Compare Variables in Bash Scripts [3 Practical Cases]

The bash variable holds important data that carries vital information. Sometimes programmers might need to compare bash variables for processing and manipulation of data. In such cases, you need to know some techniques for comparing Bash variables. Some techniques are useful for both string and numeric variables, and some techniques are useful for only numeric variables. In this article, I have explored a bunch of techniques to compare bash variables. I have also included the syntax for these comparison techniques. So without further delay, let’s get started and deep dive into the realm of comparing bash variables.

Key Takeaways

  • Knowing syntax for checking equality, inequality, greater than, less than etc comparison.
  • Getting familiar with the process of equality, inequality, and greater than comparison.

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Operators to Compare Variable String

Here I have listed some common conditional expressions used for variable comparison with syntax and explanation.

Comparison Operator Syntax Explanation
is equal to (( $x == $y )) or -eq Returns true if both the integers in comparison are equal.
is not equal to (( $x != $y )) or -ne Returns true if both the integers in comparison are not equal.
is greater than (( $x > $y )) or -gt Returns true if x is greater than y.
is less than (( $x < $y )) Returns true if x is less than y.
is greater than or equal to (( $x >= $y )) Returns true if x is greater than or equals to y.
is less than or equal to (( $x <= $y )) Returns true if x is less than or equals to y.

3 Cases to Compare Variables in Bash Script

Variables store data and sometimes you might need to compare Bash variables to process and manipulate their data. In this section, I have listed some cases of comparing variables. I hope after going through these cases, you will be able to compare variables productively.

Case 01: Compare String Variables Using the ‘==’ Operator or “-eq” Command

You can easily string variables using the “==” operator. If the variable is numerical, you can use the “eq” command in place of the “==” operator. And syntax for using the -eq command is if [[ $variable_1 -eq $variable_2 ]], Here, I will compare two string variables with the “==” operator. To do so, follow the below procedures.

Steps to Follow >

❶ At first, launch an Ubuntu Terminal.

❷ Write the following command to open a file in Nano:

nano script1.sh
EXPLANATION
  • nano: Opens the nano text editor.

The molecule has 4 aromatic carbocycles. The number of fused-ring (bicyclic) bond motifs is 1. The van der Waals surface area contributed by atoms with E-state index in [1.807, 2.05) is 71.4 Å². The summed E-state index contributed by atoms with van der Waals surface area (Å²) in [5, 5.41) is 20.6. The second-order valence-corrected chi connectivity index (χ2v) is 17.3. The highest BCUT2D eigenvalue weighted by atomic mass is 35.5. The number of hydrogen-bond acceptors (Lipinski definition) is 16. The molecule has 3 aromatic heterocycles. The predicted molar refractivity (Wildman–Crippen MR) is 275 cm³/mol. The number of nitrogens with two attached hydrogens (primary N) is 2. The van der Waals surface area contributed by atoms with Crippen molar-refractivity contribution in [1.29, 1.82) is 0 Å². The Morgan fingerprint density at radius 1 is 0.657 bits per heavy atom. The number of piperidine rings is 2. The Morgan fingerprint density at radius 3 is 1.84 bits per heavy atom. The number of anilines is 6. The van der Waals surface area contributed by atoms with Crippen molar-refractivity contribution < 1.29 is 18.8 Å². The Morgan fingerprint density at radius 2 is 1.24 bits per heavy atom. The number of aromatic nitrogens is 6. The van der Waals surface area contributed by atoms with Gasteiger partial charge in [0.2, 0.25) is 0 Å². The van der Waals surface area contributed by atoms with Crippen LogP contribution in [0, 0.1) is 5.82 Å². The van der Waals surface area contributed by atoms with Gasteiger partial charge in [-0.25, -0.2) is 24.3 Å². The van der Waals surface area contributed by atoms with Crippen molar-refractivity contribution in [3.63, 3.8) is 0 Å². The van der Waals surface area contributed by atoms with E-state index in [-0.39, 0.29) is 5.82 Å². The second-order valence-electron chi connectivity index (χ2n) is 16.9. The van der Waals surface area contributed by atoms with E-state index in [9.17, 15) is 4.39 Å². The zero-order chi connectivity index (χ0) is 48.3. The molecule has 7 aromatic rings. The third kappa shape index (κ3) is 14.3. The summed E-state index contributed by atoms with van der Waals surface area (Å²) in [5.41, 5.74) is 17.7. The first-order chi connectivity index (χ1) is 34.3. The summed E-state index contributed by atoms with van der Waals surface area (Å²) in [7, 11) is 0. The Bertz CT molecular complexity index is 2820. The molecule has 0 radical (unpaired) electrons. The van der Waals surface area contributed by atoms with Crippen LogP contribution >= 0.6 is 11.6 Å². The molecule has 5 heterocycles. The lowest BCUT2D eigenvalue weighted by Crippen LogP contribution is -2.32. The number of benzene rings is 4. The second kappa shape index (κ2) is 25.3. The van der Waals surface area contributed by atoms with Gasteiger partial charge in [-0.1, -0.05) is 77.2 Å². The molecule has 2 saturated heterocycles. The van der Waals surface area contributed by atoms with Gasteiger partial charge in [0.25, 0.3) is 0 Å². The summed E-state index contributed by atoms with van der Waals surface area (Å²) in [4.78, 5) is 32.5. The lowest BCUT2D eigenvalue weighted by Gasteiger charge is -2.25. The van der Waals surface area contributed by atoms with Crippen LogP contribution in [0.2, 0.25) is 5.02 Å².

• sh: Bash script name.

➌ Copy the script mentioned below:

#!bin/bash
#setting value of name1 and name2 variable
name1="Mark"
name2="Jhon"
#checking the equality of the name1 and name2 variable.
if [ "$name1" == "$name2" ]; then
echo "The names are the same."
else
echo "The names are different."
fi
EXPLANATION

#! /bin/bash ‘#!’, is called shebang or hashbang. It indicates the interpreter to be used for executing the script, in this case, it’s bash. After that, name1=”Mark” name2=”Jhon” command has assigned value to the name1 and name2 variable. Afterward, if [ “$name1” == “$name2” ]; the command compares the name1 and name2 variables and prints the “The names are the same” message if the comparison result is true otherwise prints the “The names are different.” message on the terminal. Finally, fi denotes the end of the if command.

❹ Press CTRL+O and ENTER to save the file; CTRL+X to exit.

❺ Use the following command to make the file executable:

chmod +x script1.sh
EXPLANATION
  • chmod: Changes the permissions of files and directories.
  • +x: Argument with the chmod command to add the executable permission.
  • sh: File that you want to make executable.

❻ Run the script by the following command:

./script1.sh

The Bash script has compared two string variables whether they are equal and printed a message accordingly.The image shows that the Bash script has compared two string variables and printed a message accordingly.

Case 02: Compare Variables Using the ‘!=’ Operator or the “-ne” Command

The programmers can easily compare two variables using the != operator or -ne command. The syntax for using the -ne command is if [[ $variable_1 -ne $variable_2 ]]. If the variable is a string, the only way is to use the != operator. Here I will develop a Bash script that will utilize the != operator to compare if two numeric variable is not equal or not. To know more, follow the below script.